Uncollected sales and use tax revenue from online purchases in Alabama will amount to more than $1 billion over the next five years, according to a new analysis from the University of Alabama at Birmingham. That study shows untaxed online purchases cost the state, counties and cities about $200 million per year in taxes. Additionally, the study says the potential is lost for 3,500 to 4,000 jobs annually, as the loss of sales at retailers in the state stunts job growth.
Online sellers who have a nexus — a link or connection through retail or other operations — in a state do collect and remit sales tax, but retailers that have no physical presence in a state cannot be required to do so. This came about as the result of a U.S. 1992 Supreme Court opinion. But the Court in that case did not exempt buyers from the obligation to pay sales tax to their state for online purchases.
Last year, Alabama collected $700,000 in sales tax from people who reported their online purchases, which is only a fraction of what was actually owed. Loss of sales tax revenue affects schools, police and fire protection and other services within a community. Unfortunately, local stores are also hurt by current laws. There is legislation pending in Congress that would establish a national Internet sales tax. States can’t address the issue on their own, because a law passed in one state can’t be enforced on sellers in other states.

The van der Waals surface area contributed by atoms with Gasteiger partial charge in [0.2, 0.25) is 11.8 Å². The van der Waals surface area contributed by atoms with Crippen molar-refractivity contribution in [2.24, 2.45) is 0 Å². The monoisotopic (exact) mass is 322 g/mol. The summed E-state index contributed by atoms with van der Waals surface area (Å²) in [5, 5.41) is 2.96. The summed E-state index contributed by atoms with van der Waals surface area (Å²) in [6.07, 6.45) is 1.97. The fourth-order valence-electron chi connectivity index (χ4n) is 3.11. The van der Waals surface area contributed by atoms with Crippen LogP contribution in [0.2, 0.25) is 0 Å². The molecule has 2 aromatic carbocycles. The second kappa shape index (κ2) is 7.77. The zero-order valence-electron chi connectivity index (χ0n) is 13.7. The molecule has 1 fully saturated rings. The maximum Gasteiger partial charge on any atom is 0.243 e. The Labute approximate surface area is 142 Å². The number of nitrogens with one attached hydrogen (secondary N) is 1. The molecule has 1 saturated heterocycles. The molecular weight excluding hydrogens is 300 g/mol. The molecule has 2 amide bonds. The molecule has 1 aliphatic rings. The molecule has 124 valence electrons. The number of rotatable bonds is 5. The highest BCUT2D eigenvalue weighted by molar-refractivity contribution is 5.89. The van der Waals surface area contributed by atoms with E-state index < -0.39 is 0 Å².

Nearly 5 percent of all retail sales, in dollar volume, are online, according to U.S. Census data. The study projects that number to grow about 7 percent each year, and by the end of the decade, as many as one in ten retail purchases will be made online. That means Alabama businesses, including bankers, developers, real estate brokers and others whose business is affected by retail sales, will continue to lose. Meanwhile, states that are home to the Internet sellers win. When Alabamians buy products from California, Colorado, Texas or Florida, that means we ship money straight to those states. Unless their businesses have a nexus in Alabama, our state gets not one cent in taxes. That’s not good for a state that’s broke and badly in need of money with which to fund state government and public education.
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